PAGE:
Results 1 to 8 of 8

Math Help - Simultaneous equations?

  1. #1
    Super Member fardeen_gen's Avatar
    Joined
    Jun 2008
    Posts
    539

    Simultaneous equations?

    Solve the simultaneous equations sin x. cos y = 1/4 & 3 tan x = tan y.

    Ans: x = -π/6 + (k + l)π ; k,l belong to Z
    y = 2π/3 + (k - l)π ; k, l belong to Z

    The approach to the problem is very direct. There is no difficulty in solving it. However, there seems to be a conflict with the given answer and my answer. Solving, I got two equations: x + y = kπ + (-1)^k * π/2
    x - y = lπ - (-1)^l * π/6
    Proceeding further, my answers dont match with the given solutions.
    Please help!!
    Follow Math Help Forum on Facebook and Google+

  2. #2
    MHF Contributor kalagota's Avatar
    Joined
    Oct 2007
    From
    Taguig City, Philippines
    Posts
    1,026
    would you mind if you write your complete solution?
    Follow Math Help Forum on Facebook and Google+

  3. #3
    GAMMA Mathematics
    colby2152's Avatar
    Joined
    Nov 2007
    From
    Alexandria, VA
    Posts
    1,172
    Awards
    1
    Quote Originally Posted by fardeen_gen View Post
    Solve the simultaneous equations sin x. cos y = 1/4 & 3 tan x = tan y.
    I probably went a roundabout and tediously long way of finding this, but the idea here is to abuse substitution and take advantage of the identity sin^2(x)+cos^2(x)=1...

    You have:

    sin(x)cos(y)=\frac{1}{4}

    3tan(x)=tan(y)

    Notice that...

    3tan(x)=tan(y)

    3\frac{sin(x)}{cos(x)}=\frac{sin(y)}{cos(y)}

    3sin(x)cos(y)=sin(y)cos(x)

    \frac{3}{4}=sin(y)cos(x)

    I guess that really didn't get us anywhere, did it?

    Let's use the identity: sin^2(y)+cos^2(y)=1

    1-cos^2(y)=sin^2(y)

    From sin(x)cos(y)=\frac{1}{4}, we have cos(y)=\frac{1}{4sin(x)}, so cos^2(y)=\frac{1}{16sin^2(x)}, and then

    1-\frac{1}{16sin^2(x)}=sin^2(y)

    where

    sin(y)=\sqrt{1-\frac{1}{16sin^2(x)}}


    We had \frac{3}{4}=sin(y)cos(x) which can now simplify to just

    \frac{3}{4}=cos(x)\sqrt{1-\frac{1}{16sin^2(x)}}

    \frac{3}{4cos(x)}=\sqrt{1-\frac{1}{16sin^2(x)}}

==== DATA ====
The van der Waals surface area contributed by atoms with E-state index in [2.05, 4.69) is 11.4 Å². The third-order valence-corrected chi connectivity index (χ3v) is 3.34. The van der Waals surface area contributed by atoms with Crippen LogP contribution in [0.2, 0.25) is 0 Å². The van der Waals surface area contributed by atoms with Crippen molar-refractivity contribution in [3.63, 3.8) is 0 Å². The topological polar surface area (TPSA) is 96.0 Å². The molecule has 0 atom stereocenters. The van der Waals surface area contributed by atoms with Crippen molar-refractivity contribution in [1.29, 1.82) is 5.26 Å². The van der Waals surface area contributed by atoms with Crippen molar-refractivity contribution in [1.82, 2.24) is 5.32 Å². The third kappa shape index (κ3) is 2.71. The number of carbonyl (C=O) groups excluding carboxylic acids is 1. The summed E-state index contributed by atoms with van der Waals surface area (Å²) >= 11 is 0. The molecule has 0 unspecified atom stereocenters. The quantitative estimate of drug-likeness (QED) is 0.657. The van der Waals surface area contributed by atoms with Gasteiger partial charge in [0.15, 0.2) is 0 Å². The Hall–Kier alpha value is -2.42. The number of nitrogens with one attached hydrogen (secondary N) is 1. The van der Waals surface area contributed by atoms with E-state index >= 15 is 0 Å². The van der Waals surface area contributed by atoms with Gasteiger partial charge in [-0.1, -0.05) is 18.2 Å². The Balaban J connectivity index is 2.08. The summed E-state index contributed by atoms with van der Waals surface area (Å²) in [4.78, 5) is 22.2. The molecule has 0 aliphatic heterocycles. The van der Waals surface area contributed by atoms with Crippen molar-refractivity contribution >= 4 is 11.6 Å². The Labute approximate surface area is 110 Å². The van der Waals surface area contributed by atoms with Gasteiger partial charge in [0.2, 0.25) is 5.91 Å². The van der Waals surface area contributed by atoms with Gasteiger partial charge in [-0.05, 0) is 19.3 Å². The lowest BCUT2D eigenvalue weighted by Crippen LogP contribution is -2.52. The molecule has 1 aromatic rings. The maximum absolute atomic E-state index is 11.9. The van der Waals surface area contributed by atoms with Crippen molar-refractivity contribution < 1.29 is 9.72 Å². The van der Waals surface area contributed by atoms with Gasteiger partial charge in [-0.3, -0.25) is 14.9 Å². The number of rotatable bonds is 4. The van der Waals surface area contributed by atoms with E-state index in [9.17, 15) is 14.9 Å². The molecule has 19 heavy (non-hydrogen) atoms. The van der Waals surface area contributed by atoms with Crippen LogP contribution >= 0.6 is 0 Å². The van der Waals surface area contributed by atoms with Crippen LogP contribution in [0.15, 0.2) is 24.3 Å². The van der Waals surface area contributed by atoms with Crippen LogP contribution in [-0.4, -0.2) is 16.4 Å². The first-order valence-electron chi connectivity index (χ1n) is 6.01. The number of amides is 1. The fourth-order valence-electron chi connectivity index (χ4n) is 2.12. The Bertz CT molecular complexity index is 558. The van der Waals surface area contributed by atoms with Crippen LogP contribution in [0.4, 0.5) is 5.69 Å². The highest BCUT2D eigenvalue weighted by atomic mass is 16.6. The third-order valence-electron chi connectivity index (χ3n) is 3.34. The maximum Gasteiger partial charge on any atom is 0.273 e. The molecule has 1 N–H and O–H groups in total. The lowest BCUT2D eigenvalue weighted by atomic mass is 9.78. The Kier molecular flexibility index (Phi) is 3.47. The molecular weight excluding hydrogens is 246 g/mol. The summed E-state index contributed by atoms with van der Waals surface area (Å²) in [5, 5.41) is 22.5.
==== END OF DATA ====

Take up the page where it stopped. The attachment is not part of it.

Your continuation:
Square both sides

    \frac{9}{16cos^2(x)}=1-\frac{1}{16sin^2(x)}

    Multiply by 16sin^2(x)cos^2(x)

    9sin^2(x)=16sin^2(x)cos^2(x)-cos^2(x)

    Substitute cos^2(x)=1-sin^2(x)

    9sin^2(x)=16sin^2(x)(1-sin^2(x))-(1-sin^2(x))

    9sin^2(x)=16sin^2(x)-16sin^4(x)-1+sin^2(x)

    0=8sin^2(x)-16sin^4(x)-1

    Let u = sin^2(x)

    -16u^2+8u-1=0

    16u^2-8u+1=0

    Using the quadratic equation...

    u = \frac{8 \pm \sqrt{64-4(16)}}{32}

    sin^2(x) = \frac{8 \pm \sqrt{0}}{32}

    sin^2(x) = \frac{1}{4}

    sin(x)=\frac{1}{2}

    Solve for x.
    Follow Math Help Forum on Facebook and Google+

  4. #4
    Super Member fardeen_gen's Avatar
    Joined
    Jun 2008
    Posts
    539
    x = (k + l)π/2 + (-1)^k * π/4 - (-1)^l * π/12
    y = from x
    Follow Math Help Forum on Facebook and Google+

  5. #5
    Super Member fardeen_gen's Avatar
    Joined
    Jun 2008
    Posts
    539
    the previous post was in response to kalagota's request.
    Follow Math Help Forum on Facebook and Google+

  6. #6
    MHF Contributor kalagota's Avatar
    Joined
    Oct 2007
    From
    Taguig City, Philippines
    Posts
    1,026
    i was expecting the one before you came with x+y and x-y..
    anyways, try to follow what colby wrote.. but take note of the last two steps..

    \sin^2 x = \frac{1}{4} \Longrightarrow \sin x = \pm\frac{1}{2}
    Follow Math Help Forum on Facebook and Google+

  7. #7
    GAMMA Mathematics
    colby2152's Avatar
    Joined
    Nov 2007
    From
    Alexandria, VA
    Posts
    1,172
    Awards
    1
    Quote Originally Posted by kalagota View Post
    i was expecting the one before you came with x+y and x-y..
    anyways, try to follow what colby wrote.. but take note of the last two steps..

    \sin^2 x = \frac{1}{4} \Longrightarrow \sin x = \pm\frac{1}{2}
    +/-, forgot to put that in there, thanks kalagota
    Follow Math Help Forum on Facebook and Google+

  8. #8
    Lord of certain Rings
    Isomorphism's Avatar
    Joined
    Dec 2007
    From
    IISc, Bangalore
    Posts
    1,465
    Thanks
    6
    Quote Originally Posted by colby2152 View Post
    I probably went a roundabout and tediously long way of finding this, but the idea here is to abuse substitution and take advantage of the identity sin^2(x)+cos^2(x)=1...

    You have:

    sin(x)cos(y)=\frac{1}{4}

    3tan(x)=tan(y)

    Notice that...

    3tan(x)=tan(y)

    3\frac{sin(x)}{cos(x)}=\frac{sin(y)}{cos(y)}

    3sin(x)cos(y)=sin(y)cos(x)

    \frac{3}{4}=sin(y)cos(x)

    I guess that really didn't get us anywhere, did it?
    Actually it did

    This is simpler, I think.

    Add the newly obtained equation to the original.
    That is:

    \sin y \cos x+\sin x\cos y= \frac{3}{4}+\frac14 = 1

    But \sin y \cos x+\sin x\cos y = \sin(x+y).

    Thus \sin(x+y) = 1 \Rightarrow \sin x = \sin \left(\frac{\pi}2 - y \right) = \cos y

    Substituting back in the original equation:

    \sin x\cos y = (\sin x)^2 = \frac14
    Follow Math Help Forum on Facebook and Google+

Similar Math Help Forum Discussions

  1. Simultaneous Equations 4 variables, 4 equations
    Posted in the Pre-Calculus Forum
    Replies: 3
    Last Post: December 7th 2011, 04:06 PM
  2. Simultaneous equations.
    Posted in the Algebra Forum
    Replies: 2
    Last Post: September 16th 2011, 05:09 PM
  3. Simultaneous log equations
    Posted in the Algebra Forum
    Replies: 6
    Last Post: March 28th 2010, 06:52 AM
  4. Replies: 3
    Last Post: February 27th 2009, 07:05 PM
  5. simultaneous equations
    Posted in the Algebra Forum
    Replies: 4
    Last Post: February 5th 2009, 09:20 PM

Search Tags


/mathhelpforum @mathhelpforum